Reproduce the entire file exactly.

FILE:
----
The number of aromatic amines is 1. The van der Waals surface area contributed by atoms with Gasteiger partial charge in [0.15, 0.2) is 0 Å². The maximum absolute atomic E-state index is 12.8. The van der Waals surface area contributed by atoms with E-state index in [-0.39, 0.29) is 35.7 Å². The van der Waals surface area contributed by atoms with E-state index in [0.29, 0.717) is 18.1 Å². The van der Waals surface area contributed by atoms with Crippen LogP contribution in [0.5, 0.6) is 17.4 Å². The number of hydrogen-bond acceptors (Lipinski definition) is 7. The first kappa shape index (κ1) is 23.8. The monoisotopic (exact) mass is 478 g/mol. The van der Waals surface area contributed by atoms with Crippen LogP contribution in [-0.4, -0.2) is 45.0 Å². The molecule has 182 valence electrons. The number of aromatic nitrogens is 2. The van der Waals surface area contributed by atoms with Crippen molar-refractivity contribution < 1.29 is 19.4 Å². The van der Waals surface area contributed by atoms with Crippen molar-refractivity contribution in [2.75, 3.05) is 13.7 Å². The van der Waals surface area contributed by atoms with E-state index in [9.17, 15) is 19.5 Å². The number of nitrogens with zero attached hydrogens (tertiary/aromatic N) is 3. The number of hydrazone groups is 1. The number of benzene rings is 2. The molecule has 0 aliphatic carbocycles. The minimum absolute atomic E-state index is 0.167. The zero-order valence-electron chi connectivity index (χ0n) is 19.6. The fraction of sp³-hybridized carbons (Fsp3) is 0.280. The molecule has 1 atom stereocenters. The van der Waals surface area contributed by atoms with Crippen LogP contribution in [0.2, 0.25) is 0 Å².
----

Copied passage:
The number of aromatic amines is 1. The van der Waals surface area contributed by atoms with Gasteiger partial charge in [0.15, 0.2) is 0 Å². The maximum absolute atomic E-state index is 12.8. The van der Waals surface area contributed by atoms with E-state index in [-0.39, 0.29) is 35.7 Å². The van der Waals surface area contributed by atoms with E-state index in [0.29, 0.717) is 18.1 Å². The van der Waals surface area contributed by atoms with Crippen LogP contribution in [0.5, 0.6) is 17.4 Å². The number of hydrogen-bond acceptors (Lipinski definition) is 7. The first kappa shape index (κ1) is 23.8. The monoisotopic (exact) mass is 478 g/mol. The van der Waals surface area contributed by atoms with Crippen LogP contribution in [-0.4, -0.2) is 45.0 Å². The molecule has 182 valence electrons. The number of aromatic nitrogens is 2. The van der Waals surface area contributed by atoms with Crippen molar-refractivity contribution < 1.29 is 19.4 Å². The van der Waals surface area contributed by atoms with Crippen molar-refractivity contribution in [2.75, 3.05) is 13.7 Å². The van der Waals surface area contributed by atoms with E-state index in [9.17, 15) is 19.5 Å². The number of nitrogens with zero attached hydrogens (tertiary/aromatic N) is 3. The number of hydrazone groups is 1. The number of benzene rings is 2. The molecule has 0 aliphatic carbocycles. The minimum absolute atomic E-state index is 0.167. The zero-order valence-electron chi connectivity index (χ0n) is 19.6. The fraction of sp³-hybridized carbons (Fsp3) is 0.280. The molecule has 1 atom stereocenters. The van der Waals surface area contributed by atoms with Crippen LogP contribution in [0.2, 0.25) is 0 Å².